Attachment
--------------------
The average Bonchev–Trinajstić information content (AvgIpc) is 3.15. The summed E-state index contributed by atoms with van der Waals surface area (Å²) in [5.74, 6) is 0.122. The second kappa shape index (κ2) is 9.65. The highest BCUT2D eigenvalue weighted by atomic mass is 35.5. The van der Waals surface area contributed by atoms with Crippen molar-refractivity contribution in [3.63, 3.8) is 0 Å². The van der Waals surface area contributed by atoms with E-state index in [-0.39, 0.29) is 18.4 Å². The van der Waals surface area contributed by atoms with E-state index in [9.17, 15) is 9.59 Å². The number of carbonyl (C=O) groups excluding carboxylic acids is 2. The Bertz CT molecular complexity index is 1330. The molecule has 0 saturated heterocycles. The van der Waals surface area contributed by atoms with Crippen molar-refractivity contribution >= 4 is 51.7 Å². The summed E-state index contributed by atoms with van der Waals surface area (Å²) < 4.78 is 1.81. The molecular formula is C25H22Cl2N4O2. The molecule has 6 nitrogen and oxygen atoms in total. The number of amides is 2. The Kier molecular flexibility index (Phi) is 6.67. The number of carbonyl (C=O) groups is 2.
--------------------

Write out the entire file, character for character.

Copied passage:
The average Bonchev–Trinajstić information content (AvgIpc) is 3.15. The summed E-state index contributed by atoms with van der Waals surface area (Å²) in [5.74, 6) is 0.122. The second kappa shape index (κ2) is 9.65. The highest BCUT2D eigenvalue weighted by atomic mass is 35.5. The van der Waals surface area contributed by atoms with Crippen molar-refractivity contribution in [3.63, 3.8) is 0 Å². The van der Waals surface area contributed by atoms with E-state index in [-0.39, 0.29) is 18.4 Å². The van der Waals surface area contributed by atoms with E-state index in [9.17, 15) is 9.59 Å². The number of carbonyl (C=O) groups excluding carboxylic acids is 2. The Bertz CT molecular complexity index is 1330. The molecule has 0 saturated heterocycles. The van der Waals surface area contributed by atoms with Crippen molar-refractivity contribution >= 4 is 51.7 Å². The summed E-state index contributed by atoms with van der Waals surface area (Å²) < 4.78 is 1.81. The molecular formula is C25H22Cl2N4O2. The molecule has 6 nitrogen and oxygen atoms in total. The number of amides is 2. The Kier molecular flexibility index (Phi) is 6.67. The number of carbonyl (C=O) groups is 2.